Mesopotamian Worship

Category: ?

1 Introduction


2 …

Besides animal sacrifice and offerings of prepared meats, common acts of worship include, on the basis principally of SAA 20 019 and SAA 20 024 (off-site links; these are both Neo-Assyrian rituals):

  • prostrating oneself before the god
  • strewing salt (on a table or plate with food offerings)
  • swinging a ša tēlissi (‘for-purification’, perhaps a thurible?) over a stationary censer
  • Sprinkling or setting up a bowl of fragrant oil, aromatics, juniper, or the like
  • placing food or drink (in bowls, dishes, containers, etc) onto an offering table – for instance, grain, bread, cakes, fruit such as dates or pomegranates, etc. – or setting it out on a plate
  • giving incense by placing it on a stationary censer or burner (often a specific number of times, e.g., thrice) – not necessarily frankincense, but also juniper powder and other substances
  • pouring a libation (drink offering) from a libation bowl into a brazier, into a pit, body of water or some receptacle – offering substances like water, beer, wine, honey, oil, milk, blood, and often several of them together or in sequence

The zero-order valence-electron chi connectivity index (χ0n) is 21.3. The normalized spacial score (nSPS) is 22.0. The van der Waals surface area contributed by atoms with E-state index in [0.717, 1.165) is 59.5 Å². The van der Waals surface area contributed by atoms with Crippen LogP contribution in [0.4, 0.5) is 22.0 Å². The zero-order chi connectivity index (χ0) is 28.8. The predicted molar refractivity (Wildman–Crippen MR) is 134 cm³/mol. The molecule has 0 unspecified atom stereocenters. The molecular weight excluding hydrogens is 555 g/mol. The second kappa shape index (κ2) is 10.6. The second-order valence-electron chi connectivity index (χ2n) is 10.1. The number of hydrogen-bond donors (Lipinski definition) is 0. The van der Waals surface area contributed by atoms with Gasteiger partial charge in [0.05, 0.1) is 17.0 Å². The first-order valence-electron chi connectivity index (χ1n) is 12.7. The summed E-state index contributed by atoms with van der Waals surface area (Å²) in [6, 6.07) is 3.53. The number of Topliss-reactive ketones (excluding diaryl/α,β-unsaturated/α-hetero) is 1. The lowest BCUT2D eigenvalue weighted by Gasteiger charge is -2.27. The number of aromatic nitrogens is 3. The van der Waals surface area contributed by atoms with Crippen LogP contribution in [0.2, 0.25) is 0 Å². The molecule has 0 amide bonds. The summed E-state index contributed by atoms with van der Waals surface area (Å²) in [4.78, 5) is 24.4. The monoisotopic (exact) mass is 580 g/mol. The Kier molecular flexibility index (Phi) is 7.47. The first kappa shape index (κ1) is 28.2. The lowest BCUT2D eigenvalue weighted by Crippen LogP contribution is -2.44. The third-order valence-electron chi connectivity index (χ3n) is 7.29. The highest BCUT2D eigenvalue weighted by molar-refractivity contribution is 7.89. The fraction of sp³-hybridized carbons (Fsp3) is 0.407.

• burning honey and oil
  • speaking prayers, intoning ritual songs, reciting lamentations, etc.
  • seating cult statues of the gods (or other symbols/attributes of them), kissing their feet, etc.
  • dedicating metal, textiles, etc.

This list is not meant to be comprehensive. The tasks may be divided between different people, and the sequence of events and the movement of different actors (human and divine) may also be ritualized.

Simple formulae used during rituals include, based on SAA 20 001, SAA 20 002, SAA 20 015 and SAA 20 037 (off-site links; these are again Neo-Assyrian):

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Personally, I use the following steps for routine worship:

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